Does reporting help?

Last reviewed: March 2010

Peter Pronovost at Johns Hopkins believes that public accountability powerfully motivates hospitals to get their infection rates under control. He notes that in many states without public-reporting laws, "only 20 percent of the hospitals are signing up" for Sebelius' initiative, whereas more hospitals have signed up in states where they face the prospect of public disclosure of infection rates.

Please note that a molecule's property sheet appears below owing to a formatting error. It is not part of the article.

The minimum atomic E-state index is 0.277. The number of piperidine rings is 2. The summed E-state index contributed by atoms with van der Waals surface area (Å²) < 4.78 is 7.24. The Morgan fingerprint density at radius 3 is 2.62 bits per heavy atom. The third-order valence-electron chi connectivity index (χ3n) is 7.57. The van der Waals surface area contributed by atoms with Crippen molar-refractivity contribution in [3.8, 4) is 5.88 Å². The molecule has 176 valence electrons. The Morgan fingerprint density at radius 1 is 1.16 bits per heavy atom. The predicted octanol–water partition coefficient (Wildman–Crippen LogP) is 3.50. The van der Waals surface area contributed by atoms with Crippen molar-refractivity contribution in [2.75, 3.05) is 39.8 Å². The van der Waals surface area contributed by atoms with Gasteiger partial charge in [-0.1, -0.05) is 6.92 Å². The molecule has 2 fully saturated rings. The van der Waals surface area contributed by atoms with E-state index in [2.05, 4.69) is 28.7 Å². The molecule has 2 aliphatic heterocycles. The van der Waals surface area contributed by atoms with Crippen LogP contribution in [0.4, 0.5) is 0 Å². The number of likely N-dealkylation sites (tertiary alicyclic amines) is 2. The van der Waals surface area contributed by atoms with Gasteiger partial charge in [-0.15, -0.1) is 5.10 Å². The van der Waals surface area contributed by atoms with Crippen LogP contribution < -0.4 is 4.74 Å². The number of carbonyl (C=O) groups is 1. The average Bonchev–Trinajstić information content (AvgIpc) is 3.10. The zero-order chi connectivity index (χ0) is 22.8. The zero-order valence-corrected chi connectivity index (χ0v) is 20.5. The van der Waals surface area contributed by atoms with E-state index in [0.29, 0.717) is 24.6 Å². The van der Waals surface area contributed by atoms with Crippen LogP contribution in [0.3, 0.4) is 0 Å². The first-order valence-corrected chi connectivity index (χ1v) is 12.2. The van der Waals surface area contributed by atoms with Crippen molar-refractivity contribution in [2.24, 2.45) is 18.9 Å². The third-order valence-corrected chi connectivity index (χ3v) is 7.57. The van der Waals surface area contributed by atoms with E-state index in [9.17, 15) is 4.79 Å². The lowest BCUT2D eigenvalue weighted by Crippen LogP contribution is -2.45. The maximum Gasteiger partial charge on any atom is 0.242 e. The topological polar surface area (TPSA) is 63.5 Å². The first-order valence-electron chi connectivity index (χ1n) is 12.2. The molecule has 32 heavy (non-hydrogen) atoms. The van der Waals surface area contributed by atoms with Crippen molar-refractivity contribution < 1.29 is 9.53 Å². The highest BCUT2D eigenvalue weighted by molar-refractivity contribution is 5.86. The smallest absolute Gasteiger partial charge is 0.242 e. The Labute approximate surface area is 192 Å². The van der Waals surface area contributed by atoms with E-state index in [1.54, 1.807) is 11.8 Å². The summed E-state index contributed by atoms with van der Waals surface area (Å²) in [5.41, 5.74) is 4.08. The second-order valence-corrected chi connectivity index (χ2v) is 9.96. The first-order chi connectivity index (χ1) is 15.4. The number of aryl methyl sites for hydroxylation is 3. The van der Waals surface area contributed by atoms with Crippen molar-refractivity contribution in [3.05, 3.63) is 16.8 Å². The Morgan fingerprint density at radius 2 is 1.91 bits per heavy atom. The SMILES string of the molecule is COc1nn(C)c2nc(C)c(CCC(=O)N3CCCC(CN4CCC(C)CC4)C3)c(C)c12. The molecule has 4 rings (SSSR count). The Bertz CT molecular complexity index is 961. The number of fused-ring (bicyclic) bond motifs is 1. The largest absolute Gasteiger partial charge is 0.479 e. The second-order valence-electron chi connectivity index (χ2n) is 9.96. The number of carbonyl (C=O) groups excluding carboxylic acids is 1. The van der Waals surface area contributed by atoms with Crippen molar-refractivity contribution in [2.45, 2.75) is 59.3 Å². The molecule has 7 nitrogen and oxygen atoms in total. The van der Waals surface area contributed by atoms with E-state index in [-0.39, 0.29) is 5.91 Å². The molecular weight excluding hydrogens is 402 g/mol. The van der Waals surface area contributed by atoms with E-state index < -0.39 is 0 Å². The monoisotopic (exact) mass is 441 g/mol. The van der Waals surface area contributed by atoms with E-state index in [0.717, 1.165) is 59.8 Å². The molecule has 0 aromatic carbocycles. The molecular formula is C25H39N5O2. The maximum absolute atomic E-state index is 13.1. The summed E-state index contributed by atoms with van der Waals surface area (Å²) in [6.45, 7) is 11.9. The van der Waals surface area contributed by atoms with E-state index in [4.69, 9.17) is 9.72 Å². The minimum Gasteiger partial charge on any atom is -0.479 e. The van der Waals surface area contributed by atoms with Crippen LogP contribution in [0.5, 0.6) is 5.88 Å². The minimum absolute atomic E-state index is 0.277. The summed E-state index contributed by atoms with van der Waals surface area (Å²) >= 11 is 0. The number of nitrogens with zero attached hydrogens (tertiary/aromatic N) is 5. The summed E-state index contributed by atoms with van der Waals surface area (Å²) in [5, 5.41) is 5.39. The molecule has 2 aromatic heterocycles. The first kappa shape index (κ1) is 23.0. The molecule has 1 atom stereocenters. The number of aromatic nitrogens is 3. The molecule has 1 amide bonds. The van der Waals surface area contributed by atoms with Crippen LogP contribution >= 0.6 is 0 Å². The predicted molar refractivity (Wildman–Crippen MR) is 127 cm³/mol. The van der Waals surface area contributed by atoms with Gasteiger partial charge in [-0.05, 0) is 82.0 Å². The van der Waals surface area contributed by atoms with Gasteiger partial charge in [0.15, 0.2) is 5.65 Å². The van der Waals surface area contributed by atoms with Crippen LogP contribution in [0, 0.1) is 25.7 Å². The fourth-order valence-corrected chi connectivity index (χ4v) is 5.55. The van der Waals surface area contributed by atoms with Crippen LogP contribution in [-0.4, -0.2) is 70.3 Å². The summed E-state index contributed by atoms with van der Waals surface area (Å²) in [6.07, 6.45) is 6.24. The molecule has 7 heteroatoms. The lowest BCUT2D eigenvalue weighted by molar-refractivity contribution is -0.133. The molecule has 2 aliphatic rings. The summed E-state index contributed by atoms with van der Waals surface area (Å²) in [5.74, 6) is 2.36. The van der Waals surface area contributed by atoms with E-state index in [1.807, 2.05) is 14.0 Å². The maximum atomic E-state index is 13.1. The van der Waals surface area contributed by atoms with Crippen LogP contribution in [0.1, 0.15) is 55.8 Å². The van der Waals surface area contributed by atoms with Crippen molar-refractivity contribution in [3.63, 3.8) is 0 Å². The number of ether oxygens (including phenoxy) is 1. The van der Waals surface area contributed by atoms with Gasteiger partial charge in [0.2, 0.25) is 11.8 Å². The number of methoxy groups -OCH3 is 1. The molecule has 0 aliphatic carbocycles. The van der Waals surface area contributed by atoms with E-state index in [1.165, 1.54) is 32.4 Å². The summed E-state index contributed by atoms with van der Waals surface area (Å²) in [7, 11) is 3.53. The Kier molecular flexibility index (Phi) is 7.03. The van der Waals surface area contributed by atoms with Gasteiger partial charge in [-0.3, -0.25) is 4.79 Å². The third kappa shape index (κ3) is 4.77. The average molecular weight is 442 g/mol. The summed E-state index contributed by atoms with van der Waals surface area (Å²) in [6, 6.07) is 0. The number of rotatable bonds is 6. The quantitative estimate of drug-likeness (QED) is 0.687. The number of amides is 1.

In Pennsylvania, the first state to publicly report hospital infections, the number of infections dropped by almost 8 percent between 2006 and 2007, the first and second years of reporting.

And in the first two years in New York state, where hospitals started public reporting in 2007, officials are starting to see measured decreases in surgical–site infection rates in a majority of hospitals, according to Rachel Stricof, director of the state Department of Health's bureau of health–care–associated infections. "I do believe it is because of reporting," she said.